This study aimed to assess whether the event of SQA and the evolution of digital PET imaging requires the control databases to evolve concomitantly. Diagnostic performances observed at the group and individual level show that the diagnostic accuracy of SQA on digital controls is improved compared to SQA on conventional controls, particularly as it relates to the detection sensitivity of AD. This observation is an argument which supports the development of digital control databases for SQA of brain 18F-FDG PET images for clinical practice.
Digital PET technology is associated with improvements in image quality, specifically better spatial resolution and signal-to-noise ratios compared to conventional PET cameras (2). These distinct image qualities lead to problematic head-to-head comparisons between digital and conventional PET images as reflected in our study by the relatively poor diagnostic performance obtained for SQA using conventional controls for discriminating AD. However, all currently implemented control databases in dedicated software for automated SQA in clinical practice still rely on conventional PET control images (9,13). Of course, it is now possible to implement local databases in the majority of these types of software, but establishing control databases acquired with digital PET technology remains an extensive undertaking, particularly because it involves a relative recently implemented technology.
Our present study shows that implementing a control database acquired with digital PET technology yields an increase in the detection sensitivity of AD patients, not only at the group level (+ 116 cm3 of detected hypometabolism volume, Table 2) but also at the individual level (sensitivity of detection increased from 78 % to 89%, Table 4). A high detection sensitivity is primordial in the diagnosis of AD since 18F-FDG PET is a biomarker of neurodegeneration, which contributes to the ATN classification, the N biomarker being directly associated with cognitive impairment in patients suspected to have neurodegenerative diseases (14).
All results in the current study were initially obtained using a fully automated analysis, which supports the objective nature of our observations in both the group and individual level analyses. This original fully automated methodology, which necessitated an adaptation of the levels of significance to detect anomalies, was exclusively based on the SPM software. From a clinical standpoint and at the individual level, this fully automated analysis was nevertheless consistent with the visual analysis, using a methodology that is very similar to that applied in previously published SQA studies (6,12). By using this visual analysis, the diagnostic performance of SQA for discriminating AD with the digital controls observed in our study (accuracy, sensitivity and specificity of respectively 84, 85 and 82 %) was within the range of previously reported results (70-97.5% for accuracy, 62.3-96 % for sensitivity and 84-99% for specificity) (6,8–12,23–25).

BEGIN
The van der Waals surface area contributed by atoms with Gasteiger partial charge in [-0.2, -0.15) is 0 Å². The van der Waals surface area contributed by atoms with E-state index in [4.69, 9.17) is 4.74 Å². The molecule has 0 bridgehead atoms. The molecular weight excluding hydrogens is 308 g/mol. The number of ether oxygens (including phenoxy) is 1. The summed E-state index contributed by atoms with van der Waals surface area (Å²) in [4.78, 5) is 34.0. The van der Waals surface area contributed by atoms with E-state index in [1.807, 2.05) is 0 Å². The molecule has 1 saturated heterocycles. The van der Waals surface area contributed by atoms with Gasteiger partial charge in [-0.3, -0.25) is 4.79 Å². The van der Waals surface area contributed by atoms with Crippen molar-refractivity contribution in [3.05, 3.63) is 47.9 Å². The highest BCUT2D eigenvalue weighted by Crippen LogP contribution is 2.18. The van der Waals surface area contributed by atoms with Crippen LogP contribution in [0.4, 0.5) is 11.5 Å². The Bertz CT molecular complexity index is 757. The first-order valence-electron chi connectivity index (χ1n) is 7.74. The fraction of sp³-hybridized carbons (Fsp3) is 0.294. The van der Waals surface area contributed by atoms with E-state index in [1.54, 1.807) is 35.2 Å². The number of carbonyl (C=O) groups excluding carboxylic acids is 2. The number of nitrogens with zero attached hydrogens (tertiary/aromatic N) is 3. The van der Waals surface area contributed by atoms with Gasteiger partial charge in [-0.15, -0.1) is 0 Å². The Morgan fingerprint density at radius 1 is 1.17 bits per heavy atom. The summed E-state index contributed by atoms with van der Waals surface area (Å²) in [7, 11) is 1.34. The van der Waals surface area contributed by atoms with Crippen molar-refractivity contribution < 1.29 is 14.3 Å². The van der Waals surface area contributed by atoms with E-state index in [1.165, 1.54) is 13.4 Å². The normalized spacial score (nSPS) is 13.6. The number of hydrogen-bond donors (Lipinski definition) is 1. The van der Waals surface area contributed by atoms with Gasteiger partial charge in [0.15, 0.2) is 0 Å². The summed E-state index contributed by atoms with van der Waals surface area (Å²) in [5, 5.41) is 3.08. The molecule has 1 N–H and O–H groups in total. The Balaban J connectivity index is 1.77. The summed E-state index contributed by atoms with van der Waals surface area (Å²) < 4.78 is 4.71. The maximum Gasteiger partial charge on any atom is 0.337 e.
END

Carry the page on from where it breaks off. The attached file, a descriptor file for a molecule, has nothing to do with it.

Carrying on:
SQA at the individual level was also performed using an intensity normalisation based on the sensorimotor cortex, which has been suggested to improve diagnostic performance of SQA (26). The finds results were comparable to intensity normalisation on cerebellum. SQA on digital controls show respectively accuracy, sensitivity and specificity 84 %, 89 % and 77 % (versus 86 %, 89 % and 82 %). SQA on conventional controls show respectively accuracy, sensitivity and specificity 73 %, 52 % and 100 % (versus 80 % 78 % and 82 %).
The post-filter used (Gaussian kernel of 12 mm FWHM) can be decreased relative to the size of the voxels used particularly for digital PET scans. However, when smoothing images with a Gaussian kernel of 4 mm FWHM, the accuracy to detect AD, respectively vs. digital and conventional controls, remained unchanged (86 % versus 86 % and 82 % versus 80 %).
The main limitation of our study results from the fact that controls included in the conventional and digital control databases were different individuals. From an ethical perspective, it remains problematic to establish control databases acquired in parallel with both the conventional and digital PET systems, even if it would be feasible to scan the same set of HC subjects within a few months on two different scanners using the half-dose permitted by the high sensitivity of the digital PET. It should however be noted that controls included in our conventional and digital databases did not exhibit any differences in age, sex, MMSE and educational level when compared to each other, or when compared to the AD and HC groups. In addition, these two, distinct conventional and digital control databases are representative samples from current daily clinical practice. The main objective of the current study was to assess whether there is indeed a requirement to establish digital control databases when acquisitions are performed with the new digital PET system. A secondary issue that may be addressed is that the sample size of conventional and digital control databases is rather small (n= 19 and 20). This number of controls is nevertheless known to be sufficient to accurately perform group analyses with SPM (27).
Overall, in light of recent digital PET technology developments and considering that SQA is now clearly recommended for brain 18F-FDG PET image analysis, there is an urgent need to establish digital PET control databases for SQA of brain 18F-FDG PET images. This would be particularly helpful for improving the sensitivity required to detect AD patients. Large healthy control databases should be constituted and shared through the multicentre community using standardised imaging protocols.